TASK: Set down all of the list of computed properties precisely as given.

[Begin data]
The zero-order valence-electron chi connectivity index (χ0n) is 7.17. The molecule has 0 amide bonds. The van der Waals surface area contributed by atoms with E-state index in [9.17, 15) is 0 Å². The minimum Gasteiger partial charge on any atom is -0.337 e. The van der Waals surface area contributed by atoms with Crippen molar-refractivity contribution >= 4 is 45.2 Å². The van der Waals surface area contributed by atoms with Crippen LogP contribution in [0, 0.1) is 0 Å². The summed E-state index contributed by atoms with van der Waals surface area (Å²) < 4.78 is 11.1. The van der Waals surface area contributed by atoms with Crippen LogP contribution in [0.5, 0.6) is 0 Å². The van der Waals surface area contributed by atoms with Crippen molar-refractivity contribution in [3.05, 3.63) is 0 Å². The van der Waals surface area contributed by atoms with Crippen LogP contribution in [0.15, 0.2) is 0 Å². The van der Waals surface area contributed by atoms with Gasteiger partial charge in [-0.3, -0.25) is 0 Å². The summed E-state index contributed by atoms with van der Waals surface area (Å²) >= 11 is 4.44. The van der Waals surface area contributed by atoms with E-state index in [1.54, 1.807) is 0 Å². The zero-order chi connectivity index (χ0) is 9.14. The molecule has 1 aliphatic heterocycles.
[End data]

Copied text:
The zero-order valence-electron chi connectivity index (χ0n) is 7.17. The molecule has 0 amide bonds. The van der Waals surface area contributed by atoms with E-state index in [9.17, 15) is 0 Å². The minimum Gasteiger partial charge on any atom is -0.337 e. The van der Waals surface area contributed by atoms with Crippen molar-refractivity contribution >= 4 is 45.2 Å². The van der Waals surface area contributed by atoms with Crippen LogP contribution in [0, 0.1) is 0 Å². The summed E-state index contributed by atoms with van der Waals surface area (Å²) < 4.78 is 11.1. The van der Waals surface area contributed by atoms with Crippen LogP contribution in [0.5, 0.6) is 0 Å². The van der Waals surface area contributed by atoms with Crippen molar-refractivity contribution in [3.05, 3.63) is 0 Å². The van der Waals surface area contributed by atoms with Crippen LogP contribution in [0.15, 0.2) is 0 Å². The van der Waals surface area contributed by atoms with Gasteiger partial charge in [-0.3, -0.25) is 0 Å². The summed E-state index contributed by atoms with van der Waals surface area (Å²) >= 11 is 4.44. The van der Waals surface area contributed by atoms with E-state index in [1.54, 1.807) is 0 Å². The zero-order chi connectivity index (χ0) is 9.14. The molecule has 1 aliphatic heterocycles.